Miami Three weeks before the election, anger over tainted home foreclosure documents is bursting into the battle for control of Congress, especially in hard-hit states such as Nevada and Florida. Democrats in tight races in the worst housing markets are pressing for a national moratorium, putting a reluctant White House on the spot.
Leading the call for a nationwide time-out on kicking people out of their homes is Democratic Senate Majority Leader Harry Reid, who is locked in a neck-and-neck re-election contest with tea party-endorsed Sharron Angle in Nevada, which has the highest foreclose rate in the country. Reid is decrying “reports of shoddy and defective affidavit preparation.”
On Wednesday, attorneys general and bank regulators in all 50 states announced a joint investigation into questionable foreclosure practices, including forged documents, apparently bogus signatures and questionable notarizations. U.S. Attorney General Eric Holder has said the Justice Department also is looking into the allegations — but he stopped short of opening a formal investigation.
While the allegations have suddenly become part of the political dialogue in a volatile election season, politicians are all over the map on the issue, some fearing that direct government action could snuff out a fragile recovery. Some candidates appear to be ducking the issue entirely, leery or unsure how to address it.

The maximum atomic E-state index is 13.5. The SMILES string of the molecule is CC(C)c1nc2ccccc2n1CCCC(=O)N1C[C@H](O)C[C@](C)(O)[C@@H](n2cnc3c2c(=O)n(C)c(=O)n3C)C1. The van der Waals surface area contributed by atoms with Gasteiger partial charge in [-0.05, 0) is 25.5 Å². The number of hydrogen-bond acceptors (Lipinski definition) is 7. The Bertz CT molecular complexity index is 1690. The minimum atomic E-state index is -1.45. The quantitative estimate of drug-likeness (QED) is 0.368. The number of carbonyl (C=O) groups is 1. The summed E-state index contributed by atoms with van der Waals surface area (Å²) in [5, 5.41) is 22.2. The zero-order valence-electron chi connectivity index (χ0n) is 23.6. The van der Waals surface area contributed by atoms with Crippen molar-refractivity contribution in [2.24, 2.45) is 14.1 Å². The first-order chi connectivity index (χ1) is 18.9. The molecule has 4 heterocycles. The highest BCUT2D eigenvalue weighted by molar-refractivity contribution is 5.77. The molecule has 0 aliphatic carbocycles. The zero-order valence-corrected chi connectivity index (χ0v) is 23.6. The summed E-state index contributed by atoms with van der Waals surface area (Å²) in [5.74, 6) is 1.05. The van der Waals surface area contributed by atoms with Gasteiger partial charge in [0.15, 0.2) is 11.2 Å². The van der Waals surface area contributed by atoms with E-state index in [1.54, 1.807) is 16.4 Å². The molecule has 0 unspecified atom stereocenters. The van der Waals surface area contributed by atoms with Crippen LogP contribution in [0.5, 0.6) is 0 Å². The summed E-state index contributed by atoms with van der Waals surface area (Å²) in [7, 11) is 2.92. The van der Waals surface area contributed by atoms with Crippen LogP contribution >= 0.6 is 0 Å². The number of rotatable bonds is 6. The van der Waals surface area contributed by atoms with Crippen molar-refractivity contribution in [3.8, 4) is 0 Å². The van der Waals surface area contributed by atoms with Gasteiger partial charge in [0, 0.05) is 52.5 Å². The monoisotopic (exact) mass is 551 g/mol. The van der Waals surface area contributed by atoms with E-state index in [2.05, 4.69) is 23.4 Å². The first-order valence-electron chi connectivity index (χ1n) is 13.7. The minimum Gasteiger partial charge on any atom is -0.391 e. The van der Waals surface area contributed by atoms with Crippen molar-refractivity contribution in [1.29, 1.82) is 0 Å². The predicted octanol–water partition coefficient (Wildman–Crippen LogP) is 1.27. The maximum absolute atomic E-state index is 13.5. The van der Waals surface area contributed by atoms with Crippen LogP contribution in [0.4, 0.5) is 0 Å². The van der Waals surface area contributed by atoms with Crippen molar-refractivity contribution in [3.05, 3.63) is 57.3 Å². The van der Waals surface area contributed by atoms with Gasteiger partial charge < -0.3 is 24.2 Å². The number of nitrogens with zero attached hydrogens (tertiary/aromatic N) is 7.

Tea party activists and many mainstream conservatives strongly oppose any additional government intervention in the nation’s economy, including a foreclosure moratorium. “You’re going to shut down the housing industry. People have to take responsibility for themselves,” said No. 2 House Republican Eric Cantor of Virginia.
For President Barack Obama, it’s a dicey issue.
The White House doesn’t want to be seen as acting to shield banks, which have been a frequent target for both parties. Wednesday’s announcement by JPMorgan Chase & Co. that its profits jumped 23 percent in the July-September quarter — while much of the economy still struggles — won’t win the industry any new fans.
But the administration also doesn’t want to spook fragile housing and financial markets. “There are a series of unintended consequences to a broader moratorium,” said White House spokesman Robert Gibbs.
Other notable business news:
• By unlocking decades’ worth of natural-gas deposits deep underground across the United States, drillers have ensured that natural gas will be cheap and plentiful for the foreseeable future. It’s a reversal from a few years ago that is transforming the energy industry. The sudden abundance of natural gas has been a boon to homeowners who use it for heat, local economies in gas-rich regions, manufacturers that use it to power factories and companies that rely on it as a raw material for plastic, carpet and other everyday products. But it has upended the ambitious growth plans of companies that produce power from wind, nuclear energy and coal.